(Perspective from a photographer That also shoots video) An acquaintance asked me what I thought of my Nikon D750 so far. I don't know whether he knows that my background is mainly in still photography and that I still do plenty of still photo jobs and video is my secondary gig. So here are my first impressions from that perspective:
I haven't fully tested the D750 yet but it is quite good for still photography so far--the best full-frame stills camera I have ever owned (unless you consider the film cameras I owned in the distant past). It is hugely improved for video over the D600/D610. The improvement is in the much better image quality where moire and aliasing are almost entirely absent, the better in-camera H264 codec, and now at least a couple of video-centric exposure tools--zebra stripes and a histogram in video live-view. This camera would have been a killer in 2011 and a very good seller even in 2012. As it is, it is a sigh of relief for me that Nikon has not totally and completely ignored their potential market. They still have plenty of room to improve, but this is a very nice step.
The main thing that really motivated me to upgrade from the D600 at this point was my experience shooting a wedding a few weeks ago. It was a rainy day, the wedding was scheduled to start at 6:30 but didn't really get rolling until about 7 PM. The veranda where the wedding took place was not well lit and the sun, what little there was, dipped quickly behind the horizon. Now the D600 did pretty well in low-light in terms of still image quality. Nikon has done a nice job there. However, this was the first time I couldn't get the autofocus to work--it was hunting around like crazy. I missed a few shots. I know, I know--a good photographer would drop to manual focus mode, right? It was rough and I did manually focus part of the time, but it was very frustrating. In cases like this, you need a system that works reliably because you only get one shot at much of what transpires. I survived, but know I needed a camera that could serve me better in tough conditions like that. So the focus system was very important to me. And I am happy to report that the D750 delivers in style on that front. In my tests so far, it is quick and reliable, even when the light is nearly non-existent.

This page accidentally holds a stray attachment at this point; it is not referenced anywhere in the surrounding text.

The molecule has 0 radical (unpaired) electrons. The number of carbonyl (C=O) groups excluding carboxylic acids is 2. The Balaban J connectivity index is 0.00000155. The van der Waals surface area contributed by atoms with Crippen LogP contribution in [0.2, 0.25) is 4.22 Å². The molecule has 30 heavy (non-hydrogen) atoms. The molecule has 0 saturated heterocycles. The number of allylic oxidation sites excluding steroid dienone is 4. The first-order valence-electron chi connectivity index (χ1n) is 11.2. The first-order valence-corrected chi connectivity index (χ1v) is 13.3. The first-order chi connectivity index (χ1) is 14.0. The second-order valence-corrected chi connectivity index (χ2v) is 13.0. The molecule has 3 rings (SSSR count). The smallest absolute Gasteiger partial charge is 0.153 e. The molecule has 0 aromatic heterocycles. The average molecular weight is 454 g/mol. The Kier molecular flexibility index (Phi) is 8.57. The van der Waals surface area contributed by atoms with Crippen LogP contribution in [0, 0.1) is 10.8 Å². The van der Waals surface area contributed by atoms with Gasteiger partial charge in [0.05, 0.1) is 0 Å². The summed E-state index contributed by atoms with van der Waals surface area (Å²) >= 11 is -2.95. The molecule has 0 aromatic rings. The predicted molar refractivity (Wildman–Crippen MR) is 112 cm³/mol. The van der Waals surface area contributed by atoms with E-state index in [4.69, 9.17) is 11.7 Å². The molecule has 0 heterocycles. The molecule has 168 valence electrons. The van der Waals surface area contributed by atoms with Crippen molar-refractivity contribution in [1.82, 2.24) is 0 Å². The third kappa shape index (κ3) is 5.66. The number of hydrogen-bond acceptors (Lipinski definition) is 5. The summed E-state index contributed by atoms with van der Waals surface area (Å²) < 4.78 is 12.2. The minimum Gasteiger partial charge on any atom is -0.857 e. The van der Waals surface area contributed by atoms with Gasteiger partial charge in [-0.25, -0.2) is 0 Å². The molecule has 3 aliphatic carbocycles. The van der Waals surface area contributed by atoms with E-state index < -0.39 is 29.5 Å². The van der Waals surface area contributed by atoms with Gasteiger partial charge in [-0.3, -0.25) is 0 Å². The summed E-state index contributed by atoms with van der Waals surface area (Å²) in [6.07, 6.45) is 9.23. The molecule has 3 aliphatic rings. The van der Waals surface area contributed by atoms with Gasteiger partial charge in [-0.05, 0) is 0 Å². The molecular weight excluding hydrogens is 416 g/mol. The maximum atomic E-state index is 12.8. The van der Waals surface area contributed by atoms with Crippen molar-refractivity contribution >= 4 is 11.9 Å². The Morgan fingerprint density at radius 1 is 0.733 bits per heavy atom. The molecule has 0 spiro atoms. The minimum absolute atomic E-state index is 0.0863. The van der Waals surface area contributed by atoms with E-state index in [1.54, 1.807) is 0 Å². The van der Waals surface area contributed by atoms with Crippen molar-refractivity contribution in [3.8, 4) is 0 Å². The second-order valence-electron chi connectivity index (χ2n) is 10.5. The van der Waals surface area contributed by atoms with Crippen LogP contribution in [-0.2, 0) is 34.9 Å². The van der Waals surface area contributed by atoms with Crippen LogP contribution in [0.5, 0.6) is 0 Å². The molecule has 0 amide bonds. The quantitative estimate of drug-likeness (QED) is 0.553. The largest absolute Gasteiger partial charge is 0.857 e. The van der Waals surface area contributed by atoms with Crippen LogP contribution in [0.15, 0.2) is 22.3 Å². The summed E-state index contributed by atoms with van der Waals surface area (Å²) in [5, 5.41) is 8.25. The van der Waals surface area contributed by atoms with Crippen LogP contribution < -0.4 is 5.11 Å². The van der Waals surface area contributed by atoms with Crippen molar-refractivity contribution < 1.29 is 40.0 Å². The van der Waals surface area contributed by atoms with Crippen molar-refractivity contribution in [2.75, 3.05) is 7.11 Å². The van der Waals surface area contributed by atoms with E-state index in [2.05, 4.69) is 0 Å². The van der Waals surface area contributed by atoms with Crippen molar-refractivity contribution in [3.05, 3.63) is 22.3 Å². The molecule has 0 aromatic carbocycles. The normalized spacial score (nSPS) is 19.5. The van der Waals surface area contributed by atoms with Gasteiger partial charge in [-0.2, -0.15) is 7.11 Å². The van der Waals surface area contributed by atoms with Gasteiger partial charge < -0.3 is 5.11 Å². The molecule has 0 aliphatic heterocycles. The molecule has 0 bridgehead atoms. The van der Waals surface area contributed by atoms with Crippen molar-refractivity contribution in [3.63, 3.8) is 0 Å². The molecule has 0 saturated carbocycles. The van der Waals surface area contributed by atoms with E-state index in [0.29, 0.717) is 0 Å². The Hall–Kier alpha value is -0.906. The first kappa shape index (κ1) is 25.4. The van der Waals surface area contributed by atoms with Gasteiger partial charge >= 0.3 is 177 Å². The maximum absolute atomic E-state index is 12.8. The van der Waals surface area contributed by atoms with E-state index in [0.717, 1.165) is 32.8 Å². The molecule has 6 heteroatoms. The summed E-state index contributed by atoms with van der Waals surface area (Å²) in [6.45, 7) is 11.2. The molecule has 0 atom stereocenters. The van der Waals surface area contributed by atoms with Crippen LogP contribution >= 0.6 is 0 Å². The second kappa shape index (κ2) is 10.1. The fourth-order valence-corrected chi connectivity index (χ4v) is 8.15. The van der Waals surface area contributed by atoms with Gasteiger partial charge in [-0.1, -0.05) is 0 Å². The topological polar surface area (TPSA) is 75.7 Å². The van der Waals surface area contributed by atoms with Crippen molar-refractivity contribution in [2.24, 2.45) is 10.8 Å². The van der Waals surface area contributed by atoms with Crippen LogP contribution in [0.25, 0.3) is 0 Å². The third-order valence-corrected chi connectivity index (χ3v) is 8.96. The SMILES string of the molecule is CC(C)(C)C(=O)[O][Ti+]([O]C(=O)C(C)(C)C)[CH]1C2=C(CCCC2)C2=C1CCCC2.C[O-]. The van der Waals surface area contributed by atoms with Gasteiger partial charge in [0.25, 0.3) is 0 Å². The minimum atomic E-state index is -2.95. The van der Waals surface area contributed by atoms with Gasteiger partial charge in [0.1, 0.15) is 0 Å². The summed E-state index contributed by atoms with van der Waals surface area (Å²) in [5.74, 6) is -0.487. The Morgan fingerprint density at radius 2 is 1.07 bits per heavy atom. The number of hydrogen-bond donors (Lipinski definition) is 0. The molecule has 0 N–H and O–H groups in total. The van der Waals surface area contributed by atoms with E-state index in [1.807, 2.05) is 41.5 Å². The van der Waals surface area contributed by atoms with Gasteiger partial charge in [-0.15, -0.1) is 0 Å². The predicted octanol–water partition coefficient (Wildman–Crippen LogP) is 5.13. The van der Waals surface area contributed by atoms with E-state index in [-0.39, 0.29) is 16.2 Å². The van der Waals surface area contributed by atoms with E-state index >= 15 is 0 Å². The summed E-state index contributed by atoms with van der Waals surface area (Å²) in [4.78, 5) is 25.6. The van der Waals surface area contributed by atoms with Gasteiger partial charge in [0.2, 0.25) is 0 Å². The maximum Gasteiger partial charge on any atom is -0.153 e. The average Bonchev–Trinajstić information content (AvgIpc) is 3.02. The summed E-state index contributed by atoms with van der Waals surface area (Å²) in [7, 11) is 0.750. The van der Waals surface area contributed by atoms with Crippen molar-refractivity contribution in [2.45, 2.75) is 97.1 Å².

I think that 24 megapixels was a good choice on Nikon's part. Not only do I NOT NEED 36 megapixels, I don't want that many pixels because of the cost to low-light performance. The D750 appears to produce very nice stills at ISO 6400 and I have yet to push the camera that far in video, though I probably will just for grins. I don't usually shoot video like that--I prefer to light when I can, and usually for my projects I can. But I'm sure plenty of people want to know how well it holds up at high ISO in video.
I know that many "DSLR" video people are more excited about the Sony A7s than the Nikon D750 but that wasn't going to work for my photographic work - relatively slow focus, relatively few lenses to choose from, no commitment from Sony on fast zooms beyond what they already have, and a relatively immature speed light/flash system. Also, what good is a camera that can shoot at through-the-roof ISOs and see stuff that your eyes can't see if it can't focus? Of course that really only applies when shooting still photos, but still, I think it is a valid question. All of these things are important to me for wedding and event shoots. My style requires using flash, even when there's plenty of light. So it is really a matter of personal preference and the style of shooting one does.
I already have a camera that shoots 4K so that may be part of how I convinced myself that I didn't HAVE to have the A7s. I'm still trying to figure out how 4K will fit into my workflow. I have no doubts that it eventually will. I'm just not sure yet. My corporate clients certainly aren't asking for it yet and even when I offer that option, they're not yet interested. Like I said, though, I'm sure that will eventually change.
To be honest, I was a little disappointed that my reasoning didn't lead me to a mirrorless camera or something else equally as exotic from a still photographer's perspective. But I think it was the right choice for me.
In short, I think that if your main use for the camera is HD video and you like the shallow-depth-of-field look or will be shooting lots of low light footage, and want the option to hook up a 4K recorder, the A7s looks really nice. If you mainly shoot still photos and rely heavily on flash and don't need 4K video, I think the D750 is a better choice. For me, the D750 will mostly serve as my interview and B camera when it comes to video and my main camera when it comes to still photos.
One other note to put this all into perspective. I looked back and observed that in the past 12 years, I have not held on to a camera body for more than about 18 months to 2 years at a time. So it isn't as if this is the last camera I'm going to buy and that I'm at significant risk of being left on the trash heap of outdated HD video before I'm done with it. I'm sure the camera manufacturers will have some nice options by the time I'm ready to move on in 18 to 24 months. I'm rooting for Nikon to have a good mirrorless option or two. Would also like to see Blackmagic come out with something a little more self-contained and practical out-of-the-box. Time will tell.
In the meantime, I need a little more experience with this camera and then will have more in-depth info to share.